sq500-b36a1b3c8bfdec78565790463fb11593.jpg

Rachel Riley, The GazetteNovember 15, 20171min3620

The El Paso County Republican Party announced a new executive director on Monday. Party leadership appointed Cassandra Sebastian to the position, which had been vacant for several months. The title was last held by Daniel Cole, who left the organization in May to become the communications director for the Colorado GOP. Sebastian's political career began in 2011, when she helped found the College Republicans at the University of Colorado at Colorado Springs. She has worked for several candidate campaigns and political nonprofits, assisting with research, social media, communications, events and fundraising. The county party's chairman, Joshua Hosler, recognized Sebastian in an email notice on Tuesday. The party's leadership changed in September after its past chairman, Trevor Dierdorff, resigned. Hosler, previously the group's vice chairman, was elected as his replacement by the party's executive committee during a tumultuous meeting.


Screen-Shot-2017-08-12-at-6.13.41-PM.jpg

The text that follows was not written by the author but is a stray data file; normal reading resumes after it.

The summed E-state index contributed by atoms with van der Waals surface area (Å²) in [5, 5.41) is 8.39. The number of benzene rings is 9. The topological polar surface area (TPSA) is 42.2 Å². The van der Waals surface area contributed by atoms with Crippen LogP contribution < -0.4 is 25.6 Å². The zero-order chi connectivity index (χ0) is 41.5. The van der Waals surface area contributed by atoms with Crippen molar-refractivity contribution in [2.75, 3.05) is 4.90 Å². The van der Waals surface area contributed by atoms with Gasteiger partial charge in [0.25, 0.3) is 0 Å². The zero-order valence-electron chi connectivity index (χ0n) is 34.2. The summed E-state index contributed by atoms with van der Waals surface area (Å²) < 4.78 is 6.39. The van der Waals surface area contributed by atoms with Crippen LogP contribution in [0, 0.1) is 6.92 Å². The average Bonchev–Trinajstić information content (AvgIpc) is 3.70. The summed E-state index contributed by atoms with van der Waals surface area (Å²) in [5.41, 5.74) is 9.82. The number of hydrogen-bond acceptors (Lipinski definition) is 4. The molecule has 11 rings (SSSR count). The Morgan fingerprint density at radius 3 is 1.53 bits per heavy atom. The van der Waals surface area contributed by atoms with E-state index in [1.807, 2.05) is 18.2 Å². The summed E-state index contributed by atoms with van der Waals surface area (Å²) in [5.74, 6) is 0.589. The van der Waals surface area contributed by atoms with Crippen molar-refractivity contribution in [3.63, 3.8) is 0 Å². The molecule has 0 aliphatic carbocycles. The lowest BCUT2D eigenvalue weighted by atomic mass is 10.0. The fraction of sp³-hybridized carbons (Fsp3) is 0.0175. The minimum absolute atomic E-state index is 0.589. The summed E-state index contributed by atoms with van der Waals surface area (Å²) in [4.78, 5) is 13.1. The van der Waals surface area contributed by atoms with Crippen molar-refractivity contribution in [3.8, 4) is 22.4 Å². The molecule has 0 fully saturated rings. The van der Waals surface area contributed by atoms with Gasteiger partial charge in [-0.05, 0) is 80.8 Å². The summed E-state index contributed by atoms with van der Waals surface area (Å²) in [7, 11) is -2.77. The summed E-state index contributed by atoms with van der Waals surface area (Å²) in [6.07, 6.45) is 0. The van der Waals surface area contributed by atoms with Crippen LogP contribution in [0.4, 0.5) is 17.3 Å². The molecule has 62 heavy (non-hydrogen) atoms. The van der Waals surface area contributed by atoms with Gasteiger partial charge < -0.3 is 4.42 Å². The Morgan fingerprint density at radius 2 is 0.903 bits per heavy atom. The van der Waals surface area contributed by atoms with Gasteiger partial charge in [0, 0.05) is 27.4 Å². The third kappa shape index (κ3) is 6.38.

Rachel Riley, The GazetteOctober 21, 20176min389
The state will kick in about 70 percent of the $350 million needed to widen Interstate 25 from Monument to Castle Rock if the project succeeds in getting a highly competitive federal grant. The Colorado Transportation Commission on Thursday voted unanimously, with one member absent, to pass a resolution that would tentatively designate about $250 […]

This content is only available to subscribers.

Login or Subscribe


Screen-Shot-2017-10-21-at-12.53.45-PM-1280x1198.jpg

Rachel Riley, The GazetteOctober 21, 20174min2710

A Colorado Springs thoroughfare that for months was a jumble of traffic drums and restricted lanes will now pay tribute to a beloved local Pearl Harbor survivor, retired Navy Lt. James “Jim” Downing.

The new Interstate 25 bridge over Cimarron Street will forever bear his name.

Downing, 104, is one of the oldest living survivors of the attack, which left more than 2,400 people dead.

“Everybody is a hero in my estimation,” he told a small crowd at the ceremony. “I accept this honor on behalf of those veterans and everyone who deserves to have their name on the bridge.”

The structure is part of a $113 million revamp of the interchange that’s been in the works for more than two years.

During the last legislative session, both chambers of the Colorado General Assembly unanimously passed a bill making Downing the bridge’s namesake. The measure was signed into a law by Gov. John Hickenlooper in May.